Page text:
The Symposium "Film Heritage in Transition", made possible with the support of the Federal Foundation for the Study of Communist Dictatorship in East Germany, will be shifted to a later period, and is scheduled to take place as a largely independent section of the festival from July 24th to 27th 2020. This move guarantees that all planned programme points can be preserved without cuts. The event location will be the cinema of DFF – Deutsches Filminstitut & Filmmuseum in Frankfurt am Main.
Tickets for the film programme can be bought online on the website of DFF. (Alternatively, you can access the ticket link below in the programme)
Tickets for the lectures and panels are free of charge. We advise you to make reservations for the lectures and panels beforehand on phone (+49 69 961 220 – 220, 12.00–18.00) or via e-mail (mlif.ffd@ofni-tsaEog), as seating in the venue is still limited.
Tickets can be picked up at the cash desk at DFF. Your reservation will be canceled 30 minutes prior to the event.
Remaining tickets might be available at the box office.
Perestroika, the fall of the Berlin Wall, opening and transformation – but also: corruption, violence and organised crime. The late 80s and early 90s were a period of awakening, and, at the same time, precarity, poverty and desperation ruled in the nations of Central and Eastern Europe. This ambivalence between fresh start and depression is mirrored in "Film Heritage in Transition", this year's topic for the goEast Symposium. With their completely different sense of life, great creative freedom and the will to analyse and remedy society's failings these films drew on the first movements for civil society. Not only the fall of the Wall itself, but also the period beforehand and immediately afterwards shaped narratives that still resonate today: what does the cinema landscape look like in the "transformation" countries from the beginning of Perestroika in 1985 up to the dawn of the new millennium? Many of the era's films relate how yesterday's life is replaced by a new reality, as in Władysław Pasikowski's PIGS (Psy, Poland 1992). The disorientation of everyday post-socialist existence, whose inhabitants constantly seem on the verge of a nervous breakdown, feature heavily in the documentary films of the 1990s, by Sergey Dvortsevoy for instance. Elsewhere, the struggle to simply keep from going under, as in Pyotr Lutsik's THE OUTSKIRTS (Okraina, Russia 1998), determines the plot.
Still, naturally everyday life is not the only subject treated in the late 80s and early 90s. For instance, Milcho Manchevski's BEFORE THE RAIN (Pred dozhdot, Macedonia, Great Britain, France 1994) responded to the wars in ex-Yugoslavia, while the documentary films of Marcel and Paweł Łoziński grappled with crimes of the past that had previously been considered taboo. In THE CHEKIST (Chekist, Russia, France 1992) Aleksandr Rogozhkin depicted the brutality of the Soviet "Cheka" intelligence service for the first time on the big screen, including mass executions.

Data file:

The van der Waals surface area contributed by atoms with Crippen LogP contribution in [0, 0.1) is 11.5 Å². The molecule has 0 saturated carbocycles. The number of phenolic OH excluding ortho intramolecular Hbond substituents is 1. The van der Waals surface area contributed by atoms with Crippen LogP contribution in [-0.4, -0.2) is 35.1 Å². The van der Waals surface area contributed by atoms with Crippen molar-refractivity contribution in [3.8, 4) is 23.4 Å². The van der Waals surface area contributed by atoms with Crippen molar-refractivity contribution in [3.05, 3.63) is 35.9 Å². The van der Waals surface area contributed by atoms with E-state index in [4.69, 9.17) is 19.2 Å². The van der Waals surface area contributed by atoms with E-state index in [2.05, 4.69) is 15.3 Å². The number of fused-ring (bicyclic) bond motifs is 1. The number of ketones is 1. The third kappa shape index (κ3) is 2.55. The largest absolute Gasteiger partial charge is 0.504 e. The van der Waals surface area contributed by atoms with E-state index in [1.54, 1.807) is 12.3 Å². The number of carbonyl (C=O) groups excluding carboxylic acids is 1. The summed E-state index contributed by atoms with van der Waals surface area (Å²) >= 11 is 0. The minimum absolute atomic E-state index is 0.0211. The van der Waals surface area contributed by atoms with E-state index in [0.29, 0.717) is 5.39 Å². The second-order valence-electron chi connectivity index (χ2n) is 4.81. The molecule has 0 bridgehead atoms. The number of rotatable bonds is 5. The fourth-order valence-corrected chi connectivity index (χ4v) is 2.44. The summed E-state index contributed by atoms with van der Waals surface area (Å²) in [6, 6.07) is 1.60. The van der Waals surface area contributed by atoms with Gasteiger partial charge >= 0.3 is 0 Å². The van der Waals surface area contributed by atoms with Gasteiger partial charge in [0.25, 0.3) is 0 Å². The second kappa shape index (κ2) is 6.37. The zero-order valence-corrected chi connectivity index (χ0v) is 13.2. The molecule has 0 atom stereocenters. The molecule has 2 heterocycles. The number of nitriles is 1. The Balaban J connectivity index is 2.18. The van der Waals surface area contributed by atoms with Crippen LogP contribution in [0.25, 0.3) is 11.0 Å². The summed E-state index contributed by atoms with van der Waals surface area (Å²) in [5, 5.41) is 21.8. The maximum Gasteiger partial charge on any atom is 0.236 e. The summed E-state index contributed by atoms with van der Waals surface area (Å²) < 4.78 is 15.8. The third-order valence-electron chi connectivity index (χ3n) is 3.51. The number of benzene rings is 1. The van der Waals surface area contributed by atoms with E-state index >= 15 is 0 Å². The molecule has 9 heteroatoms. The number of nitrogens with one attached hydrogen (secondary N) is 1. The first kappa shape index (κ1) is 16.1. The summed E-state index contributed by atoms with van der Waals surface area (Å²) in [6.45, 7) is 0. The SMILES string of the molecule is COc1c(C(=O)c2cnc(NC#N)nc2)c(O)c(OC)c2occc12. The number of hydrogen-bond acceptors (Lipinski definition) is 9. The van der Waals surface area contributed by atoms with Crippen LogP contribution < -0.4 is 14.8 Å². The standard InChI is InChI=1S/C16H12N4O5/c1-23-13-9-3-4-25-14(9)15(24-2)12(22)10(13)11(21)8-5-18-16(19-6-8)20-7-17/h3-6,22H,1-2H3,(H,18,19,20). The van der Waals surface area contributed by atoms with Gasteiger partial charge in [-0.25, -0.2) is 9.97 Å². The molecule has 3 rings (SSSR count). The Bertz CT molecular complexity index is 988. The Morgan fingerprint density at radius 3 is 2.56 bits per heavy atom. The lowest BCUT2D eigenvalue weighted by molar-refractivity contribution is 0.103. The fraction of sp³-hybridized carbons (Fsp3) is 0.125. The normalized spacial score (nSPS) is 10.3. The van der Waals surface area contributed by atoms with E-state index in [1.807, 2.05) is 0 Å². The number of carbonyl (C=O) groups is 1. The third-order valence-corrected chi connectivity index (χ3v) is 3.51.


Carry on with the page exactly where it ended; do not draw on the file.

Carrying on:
Also, aesthetic experiments took place in a range of variations – for instance, Russian "Parallel Cinema" (Moscow) and "Necrorealism" (Leningrad) drew inspiration from amateur cinema formats. The films of Igor and Gleb Aleinikov, Boris Yukhananov and Yevgeny Yufit, among others, were screened in 1987 at the Moscow cinema festival "Cine Fantom Fest 87".
All of these films were produced in the context of a radically new situation for the filmmakers. The dissolution of state institutions lead to the widespread disappearance of film funding in the 1990s and a need to find new financing options. International co-productions and television's take-over of film production offered alternatives. The consequences for the cultural memory of the transformation countries were huge, for now films were no longer systematically archived. It was not until the year 2000 that films could be preserved through digitization. But during the period of transformation, cinematic art – perhaps more than any other art form at the time – documented the changes of the societies of the entire former East Bloc and it is precisely these films that are now threatened with extinction. A panel featuring diverse specialists will explore this issue in depth.
goEast presents its programme also in a channel in the videmic app. The channel offers information about the online festival goEast on demand, taking place May 5 to 11, 2020 and about the goEast symposium taking place from July 25 to 28, 2020. You can download trailers of movies and watch them everywhere. A favorites list allows you to plan your visit of the festival. By linking to the festival's online ticket shop, you can easily purchase tickets at any time with your phone.
At the goEast symposium, you receive live recordings of the keynotes and panels with videmic transferred directly to your phone for take away and watching later again. Thus, you do not need to take notes or make pictures of slides with the phone. Here you can get the free videmic app in the App Store or in Google Play.